Those were the days, my friends
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In 1979 there was a shotgun wedding. The man holding the shotgun was John Hogan, “Hogie” to the world at large, the boss of Charles Stewart & Co Kirkcaldy Ltd with company offices registered in Paisley, Scotland but operating from a building in Brentford, West London.
It sounds mundane, yet that company — and Hogie in particular — was the most powerful in Formula 1, in fact in worldwide sport and motor racing, for decades.
The company controlled the promotional sports budget for the Philip Morris company, parent company of the Marlboro cigarette brand, among others.
Hogie controlled the many millions of dollars spent in Formula 1 with the McLaren and Ferrari teams and countless drivers around the world.
The company’s name was on F1, F2 and F3 cars, GP motorbikes, sports and rally cars, as well as skiing, horse events, aerobatic aircraft and just about anything else you could think of in almost every country — and Hogie was the mastermind. He had the key to the purse.
The McLaren team, sponsored by Marlboro, was struggling in the late 1970s and looking like it would soon go under.
In 1979 Hogan, with an already considerable investment in the team, forced a shotgun wedding at the Watkins Glen F1 race between the McLaren Team, then led by Teddy Mayer, and the Project 4 team led by Ron Dennis, in whom Hogan had great faith and was already sponsoring in other formulae.
The dowry Dennis brought was supplied in many ways by Hogan but the jewels in Dennis’ hands were mainly the promise of things to come — with a new approach and a new designer in John Barnard. The new house was to be called McLaren International.
It was an uneasy wedding. The first progeny of the union that arrived in 1980 was called an MP4.
A double-barrelled name reflecting the union between the uncomfortably married couple but with the “M” initially representing the man with the shotgun, “Marlboro”.
A beautiful car of the era, still stunning to this day in its simplicity of form, the car now dubbed MP4/1 (for more progeny were expected to come along later) raced in 1981 and began an era of unparalleled success for the team.
The design also changed motorsport at a stroke with the introduction of a carbon-fibre composite chassis, now the norm in racing cars, road cars and even aircraft.
But the marriage floundered and divorce was inevitable. Custody of the progeny, as well as all the goods and chattels, was won by Dennis and a new era of the McLaren team began to develop into the huge conglomerate of today.
We at Project 4 Racing, for I was part of that small team, had fun in our Formula 2 and Formula 3 days. It was a great place to work with a small workshop in the back end of Woking, England. I have no hesitation in saying the Dennis, “RD” to all, was a great man to work for.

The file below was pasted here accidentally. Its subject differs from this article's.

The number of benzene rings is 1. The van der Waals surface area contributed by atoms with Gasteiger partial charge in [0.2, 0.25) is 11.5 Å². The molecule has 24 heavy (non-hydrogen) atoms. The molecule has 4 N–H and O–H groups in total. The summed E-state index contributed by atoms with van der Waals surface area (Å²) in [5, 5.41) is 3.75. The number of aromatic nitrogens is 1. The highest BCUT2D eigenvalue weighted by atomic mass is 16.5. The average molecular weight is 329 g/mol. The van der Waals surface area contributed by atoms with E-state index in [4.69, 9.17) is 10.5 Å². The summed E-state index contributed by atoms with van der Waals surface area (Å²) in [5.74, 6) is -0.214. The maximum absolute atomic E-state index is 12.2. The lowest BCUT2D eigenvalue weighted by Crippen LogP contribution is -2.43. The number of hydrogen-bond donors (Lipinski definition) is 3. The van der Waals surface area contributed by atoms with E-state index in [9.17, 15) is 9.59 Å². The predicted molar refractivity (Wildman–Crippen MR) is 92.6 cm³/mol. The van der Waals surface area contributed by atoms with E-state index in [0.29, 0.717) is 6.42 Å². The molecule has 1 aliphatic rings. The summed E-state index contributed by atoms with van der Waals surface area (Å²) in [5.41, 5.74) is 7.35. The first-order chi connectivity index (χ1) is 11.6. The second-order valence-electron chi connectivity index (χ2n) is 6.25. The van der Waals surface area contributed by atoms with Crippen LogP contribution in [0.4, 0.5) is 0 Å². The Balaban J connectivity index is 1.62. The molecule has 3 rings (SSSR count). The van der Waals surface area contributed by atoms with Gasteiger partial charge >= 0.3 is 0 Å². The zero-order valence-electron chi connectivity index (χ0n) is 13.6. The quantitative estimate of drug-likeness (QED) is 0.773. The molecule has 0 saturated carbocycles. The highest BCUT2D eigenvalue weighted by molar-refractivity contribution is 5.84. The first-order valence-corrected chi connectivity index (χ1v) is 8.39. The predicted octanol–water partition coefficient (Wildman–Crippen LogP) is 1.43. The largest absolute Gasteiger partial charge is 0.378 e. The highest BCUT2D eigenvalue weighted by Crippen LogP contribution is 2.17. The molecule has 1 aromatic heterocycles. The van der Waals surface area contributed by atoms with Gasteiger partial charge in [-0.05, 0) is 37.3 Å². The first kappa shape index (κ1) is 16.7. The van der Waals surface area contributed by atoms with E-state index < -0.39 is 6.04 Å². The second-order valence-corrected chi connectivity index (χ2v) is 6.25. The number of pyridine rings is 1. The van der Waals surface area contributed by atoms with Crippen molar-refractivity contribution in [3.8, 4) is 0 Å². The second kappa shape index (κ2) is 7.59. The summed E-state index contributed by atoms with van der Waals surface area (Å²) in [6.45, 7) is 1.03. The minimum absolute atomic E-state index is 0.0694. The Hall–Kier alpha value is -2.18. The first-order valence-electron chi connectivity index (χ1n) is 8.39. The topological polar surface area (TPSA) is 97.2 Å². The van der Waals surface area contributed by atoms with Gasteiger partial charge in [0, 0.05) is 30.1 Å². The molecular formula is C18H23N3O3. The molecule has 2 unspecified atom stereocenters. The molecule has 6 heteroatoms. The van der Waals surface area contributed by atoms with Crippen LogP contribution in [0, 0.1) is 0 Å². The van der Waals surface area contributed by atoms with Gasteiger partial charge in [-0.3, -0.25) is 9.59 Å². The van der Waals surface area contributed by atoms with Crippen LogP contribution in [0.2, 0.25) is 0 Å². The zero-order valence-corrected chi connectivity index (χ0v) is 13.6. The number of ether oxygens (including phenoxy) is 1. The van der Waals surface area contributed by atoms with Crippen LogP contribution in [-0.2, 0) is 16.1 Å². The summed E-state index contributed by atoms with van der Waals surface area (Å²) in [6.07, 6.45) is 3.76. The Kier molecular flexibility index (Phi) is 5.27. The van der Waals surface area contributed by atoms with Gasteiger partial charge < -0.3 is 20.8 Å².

It was hard work, it was competitive, but we were a small team of young guys who played hard — with a boss who could work and play even harder.
So it was no surprise to us that RD would go on to much bigger things and drag his Project 4 team with him — some of those original P4 team members still work at the McLaren Technology Centre.
The MP4 car designation had replaced the “M” prefix so long used at McLaren from the very first “M1” designed by Bruce himself to the final and largely unsuccessful M30, driven by Alain Prost.
Those early years of the MP4 were not easy but the name prevailed to become one of the sport’s most respected. Until, that is, just a few weeks ago when the cars produced by the team were re-designated “MCL” beginning, bizarrely with the MCL32.
I know not what happened to the M (or MP4 or MCL for that matter) type number 31.
Many who follow the sport are incensed at this name change Because it appears that the name of Dennis is slowly being expunged from the team and with that all reference to the P4 heritage will be slowly buried. As indeed is the name of Marlboro — now hardly seen on the historic cars belonging to the team.
Even fuel sponsor Shell is now removed from many of those heritage cars, presumably to avoid embarrassment to former partner Mobil or new sponsor BP/Castrol.
It seems strange to rewrite history in this way.
But when RD took his place at the head of the table after the original wedding, he changed the designation of the cars from the original “M” to “MP4”, so I think it fair enough that, now the younger generation are renovating and modernising the old house, they should also be allowed to name their first child anything they want.
In another example of “what goes around comes around”, Hogan is now a special adviser to the “Just Marketing International Group”, the world’s largest motorsport marketing agency.
It was founded and still run, — albeit under the umbrella of CSM Sport & Entertainment — by Zak Brown, now executive director of McLaren Technology Group.
Brown was brought into McLaren after the forced removal of Dennis as CEO of the group.
The Dennis era seems to have passed with his hand no longer on the tiller, although he remains on the board as a “non executive chairman” and still has a significant shareholding.
Many of his long-serving employees — and even his new appointments — are slowly dropping from the team roster or positions of influence and either accepting new roles, moving to other teams or even spending more time with their families.
The Project 4 days and those many years I spent at McLaren are long gone, but I look back on them fondly and hope that those people now starting their careers at the McLaren team have as much fun as we did in “Our Day”.
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